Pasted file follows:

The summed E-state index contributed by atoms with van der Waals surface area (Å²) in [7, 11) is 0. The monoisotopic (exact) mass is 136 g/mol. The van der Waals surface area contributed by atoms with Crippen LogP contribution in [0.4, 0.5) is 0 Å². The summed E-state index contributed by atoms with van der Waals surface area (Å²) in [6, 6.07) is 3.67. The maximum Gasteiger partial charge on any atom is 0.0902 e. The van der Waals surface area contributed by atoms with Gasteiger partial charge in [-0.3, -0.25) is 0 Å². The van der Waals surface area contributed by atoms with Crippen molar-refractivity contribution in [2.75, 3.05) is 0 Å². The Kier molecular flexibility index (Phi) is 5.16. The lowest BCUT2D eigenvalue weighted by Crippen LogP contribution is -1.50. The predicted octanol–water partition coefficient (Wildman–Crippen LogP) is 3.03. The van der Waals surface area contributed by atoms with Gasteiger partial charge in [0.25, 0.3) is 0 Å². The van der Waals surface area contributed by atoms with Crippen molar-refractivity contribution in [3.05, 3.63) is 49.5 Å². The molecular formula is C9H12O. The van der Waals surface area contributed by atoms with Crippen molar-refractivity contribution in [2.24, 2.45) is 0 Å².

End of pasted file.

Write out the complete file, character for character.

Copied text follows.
The summed E-state index contributed by atoms with van der Waals surface area (Å²) in [7, 11) is 0. The monoisotopic (exact) mass is 136 g/mol. The van der Waals surface area contributed by atoms with Crippen LogP contribution in [0.4, 0.5) is 0 Å². The summed E-state index contributed by atoms with van der Waals surface area (Å²) in [6, 6.07) is 3.67. The maximum Gasteiger partial charge on any atom is 0.0902 e. The van der Waals surface area contributed by atoms with Gasteiger partial charge in [-0.3, -0.25) is 0 Å². The van der Waals surface area contributed by atoms with Crippen molar-refractivity contribution in [2.75, 3.05) is 0 Å². The Kier molecular flexibility index (Phi) is 5.16. The lowest BCUT2D eigenvalue weighted by Crippen LogP contribution is -1.50. The predicted octanol–water partition coefficient (Wildman–Crippen LogP) is 3.03. The van der Waals surface area contributed by atoms with Gasteiger partial charge in [0.25, 0.3) is 0 Å². The van der Waals surface area contributed by atoms with Crippen molar-refractivity contribution in [3.05, 3.63) is 49.5 Å². The molecular formula is C9H12O. The van der Waals surface area contributed by atoms with Crippen molar-refractivity contribution in [2.24, 2.45) is 0 Å².